I always enjoy reading novels by Jojo Moyes. Like her book, The Ship of Brides, this one tells a story that offers a glimpse into history about which many people were unaware. In The Giver of Stars, Moyes introduces us to the Pack Horse Library Project, one of FDR’s programs to provide employment and social benefits during the Great Depression.
As the Digital Public Library of America (DPLA), in an excellent online exhibit about the program, explains:
“The Great Depression of the 1930s left millions of Americans and industries struggling. Libraries were no exception, with budgets slashed and former workers now facing unemployment. The public served by the libraries was suffering, too. At an American Library Association council meeting in May 1936, it was estimated that one-third of Americans were without ‘reasonable’ public library access.
Enter the Works Progress Administration’s library projects, which served forty-five states, and employed approximately 14,500 people—some of whom were experienced librarians put back to work.”
The program, operating between 1935 and 1943, was particularly successful in Kentucky, where librarians traveled by horseback and foot to connect around 100,000 residents with reading material.
Moyes traveled to the Cumberland Mountains to research the book and, as she writes in the Acknowledgments, to talk to residents “without whose voices I wouldn’t have found those of my heroines.” Also similarly to The Ship of Brides, Moyes envisioned several women from very different backgrounds who were thrown together by the historical circumstances she highlights and whose friendship came to nourish and sustain them.
The main focus is on Alice, who met the handsome American Bennett Van Cleve when he and his father, the rigid doctrinaire despot Geoffrey Van Cleve, were on a religious outreach mission in Surrey, England. Alice married Bennett, hoping to escape her stifling life with her unloving family. But Baileyville, Kentucky was not what she imagined, nor, for that matter, was her husband or married life. The couple lived in a house with her father-in-law, who ruled his roost (as well as the coal mine he owned) with an iron hand. When the call went out for women to join the library group, Alice leapt at the chance, much to the dismay of her husband and the ire of her father-in-law.
The group’s leader, Margery O’Hare, was an independent, free-spirited woman who came from a family long involved in the violence and feuds in the area. Others joined them in the small wooden cabin they turned into a library: Beth Pinker, Izzy Brady, and Sophia Kenworth, the latter an African American woman who is the only trained librarian among them. The group worked mostly with donated items they received by mail, consisting of “ragged magazines and dilapidated books” that they would then rehabilitate and distribute. In this way they shared with area residents recipes, patterns for quilts, spellers, ballads, and beloved classics, inter alia.
The cabin and the horses the librarians used were the property of Fred Guisler, a kind man in his late thirties who lost his wife and who breeds horses. He helped the women out, seeming to increase the number of visits after Alice joins the group.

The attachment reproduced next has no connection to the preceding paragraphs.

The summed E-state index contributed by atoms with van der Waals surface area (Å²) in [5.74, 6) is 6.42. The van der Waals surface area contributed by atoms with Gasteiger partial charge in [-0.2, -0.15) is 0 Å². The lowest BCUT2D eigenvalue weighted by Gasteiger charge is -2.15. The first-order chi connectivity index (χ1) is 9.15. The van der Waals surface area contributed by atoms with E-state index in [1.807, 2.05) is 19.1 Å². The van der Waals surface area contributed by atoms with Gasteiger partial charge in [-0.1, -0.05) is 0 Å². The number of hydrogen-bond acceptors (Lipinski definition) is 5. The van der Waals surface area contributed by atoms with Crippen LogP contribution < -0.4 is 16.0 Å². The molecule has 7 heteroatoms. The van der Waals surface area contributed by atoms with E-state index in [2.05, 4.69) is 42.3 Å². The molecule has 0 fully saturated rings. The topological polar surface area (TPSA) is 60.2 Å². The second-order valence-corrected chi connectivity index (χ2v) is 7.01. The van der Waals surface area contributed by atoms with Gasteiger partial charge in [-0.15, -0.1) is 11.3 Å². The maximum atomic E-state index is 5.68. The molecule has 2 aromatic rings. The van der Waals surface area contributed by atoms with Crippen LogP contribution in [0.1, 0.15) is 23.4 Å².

Alice found she loved getting out of the Van Cleve house and riding into the mountains. Margery said to her:
“This is what people don’t see, wrapped up in their cities, with the noise and the smoke, and their tiny boxes for houses. Up there you can breathe. You can’t hear the town talking and talking. No eyes on you, ‘cept God’s. It’s just you and the trees and the birds and the river and the sky and freedom. . . . Out there, it’s good for the soul.”
It certainly was good for Alice’s; to her being out there felt like a prisoner sprung from jail. And she grew close to the others, who gave her the friendship and even love that was missing from her life with the Van Cleves.
Trouble comes to all of them however after Alice read a book in the library about married relations, and tried to approach Bennett with some of what she has read. Bennett, appalled and repelled, told his father, and all hell broke loose. Although Bennett and his father found that their ability to control Alice was gone, Geoffrey had other ways to hurt her. What Alice discovered, however, was revolutionary to her:
“ . . . for a woman at least, it was much easier to feel anger on behalf of someone you cared about, to access that cold burn, to want to make someone suffer if they had hurt someone you loved.”
Evaluation: The characters are so good – I felt sad at the end not to be able to hear more about them. Moyes gets me to care about her characters and think about them long after I finish a book by her. In addition, another of the ways in which Moyes is so excellent is that she generally manages to throw complete surprises into what you assumed was a predictable plot. And finally, in this book Moyes takes readers into those mountains of Kentucky and makes us feel not only their beauty, but the delight of the residents in having their worlds opened up by books, as well as the challenges of literacy and censorship.
On a meta level, one wishes members of the current Administration and Congress would read this book, just to learn about how beneficial it would be for the government to take on the horrible crisis of unemployment with government programs like those initiated by Franklin Roosevelt during the Great Depression. They provided income, social benefits, and helped solved problems like restoring parks and crumbling infrastructure. You can read more about FDR’s support for the citizens of his country here.
Published by Viking, an imprint of Penguin Random House, 2019